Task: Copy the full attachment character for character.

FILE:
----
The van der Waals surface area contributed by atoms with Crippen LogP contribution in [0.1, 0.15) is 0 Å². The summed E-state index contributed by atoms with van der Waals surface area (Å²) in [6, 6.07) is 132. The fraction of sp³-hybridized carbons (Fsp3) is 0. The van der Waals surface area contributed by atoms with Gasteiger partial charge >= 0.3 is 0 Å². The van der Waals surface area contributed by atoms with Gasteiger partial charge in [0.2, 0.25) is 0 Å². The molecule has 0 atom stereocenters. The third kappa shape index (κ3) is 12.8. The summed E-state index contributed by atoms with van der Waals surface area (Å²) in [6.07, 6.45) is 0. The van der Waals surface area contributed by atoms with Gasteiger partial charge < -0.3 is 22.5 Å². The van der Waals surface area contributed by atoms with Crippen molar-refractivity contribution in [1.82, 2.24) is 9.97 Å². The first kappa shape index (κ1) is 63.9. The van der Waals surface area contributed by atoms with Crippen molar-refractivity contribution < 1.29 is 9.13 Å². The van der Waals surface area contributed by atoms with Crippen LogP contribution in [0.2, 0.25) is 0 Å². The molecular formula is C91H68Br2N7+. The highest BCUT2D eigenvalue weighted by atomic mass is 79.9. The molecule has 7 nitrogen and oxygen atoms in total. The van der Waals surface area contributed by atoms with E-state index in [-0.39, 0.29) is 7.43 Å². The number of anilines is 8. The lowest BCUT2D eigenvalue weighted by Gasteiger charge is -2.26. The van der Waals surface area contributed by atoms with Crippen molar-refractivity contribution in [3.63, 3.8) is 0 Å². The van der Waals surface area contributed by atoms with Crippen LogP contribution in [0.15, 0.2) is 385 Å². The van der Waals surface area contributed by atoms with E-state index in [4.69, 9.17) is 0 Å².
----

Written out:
The van der Waals surface area contributed by atoms with Crippen LogP contribution in [0.1, 0.15) is 0 Å². The summed E-state index contributed by atoms with van der Waals surface area (Å²) in [6, 6.07) is 132. The fraction of sp³-hybridized carbons (Fsp3) is 0. The van der Waals surface area contributed by atoms with Gasteiger partial charge >= 0.3 is 0 Å². The van der Waals surface area contributed by atoms with Gasteiger partial charge in [0.2, 0.25) is 0 Å². The molecule has 0 atom stereocenters. The third kappa shape index (κ3) is 12.8. The summed E-state index contributed by atoms with van der Waals surface area (Å²) in [6.07, 6.45) is 0. The van der Waals surface area contributed by atoms with Gasteiger partial charge < -0.3 is 22.5 Å². The van der Waals surface area contributed by atoms with Crippen molar-refractivity contribution in [1.82, 2.24) is 9.97 Å². The first kappa shape index (κ1) is 63.9. The van der Waals surface area contributed by atoms with Crippen molar-refractivity contribution < 1.29 is 9.13 Å². The van der Waals surface area contributed by atoms with Crippen LogP contribution in [0.2, 0.25) is 0 Å². The molecular formula is C91H68Br2N7+. The highest BCUT2D eigenvalue weighted by atomic mass is 79.9. The molecule has 7 nitrogen and oxygen atoms in total. The van der Waals surface area contributed by atoms with E-state index in [-0.39, 0.29) is 7.43 Å². The number of anilines is 8. The lowest BCUT2D eigenvalue weighted by Gasteiger charge is -2.26. The van der Waals surface area contributed by atoms with Crippen molar-refractivity contribution in [3.63, 3.8) is 0 Å². The van der Waals surface area contributed by atoms with Crippen LogP contribution in [0.15, 0.2) is 385 Å². The van der Waals surface area contributed by atoms with E-state index in [4.69, 9.17) is 0 Å².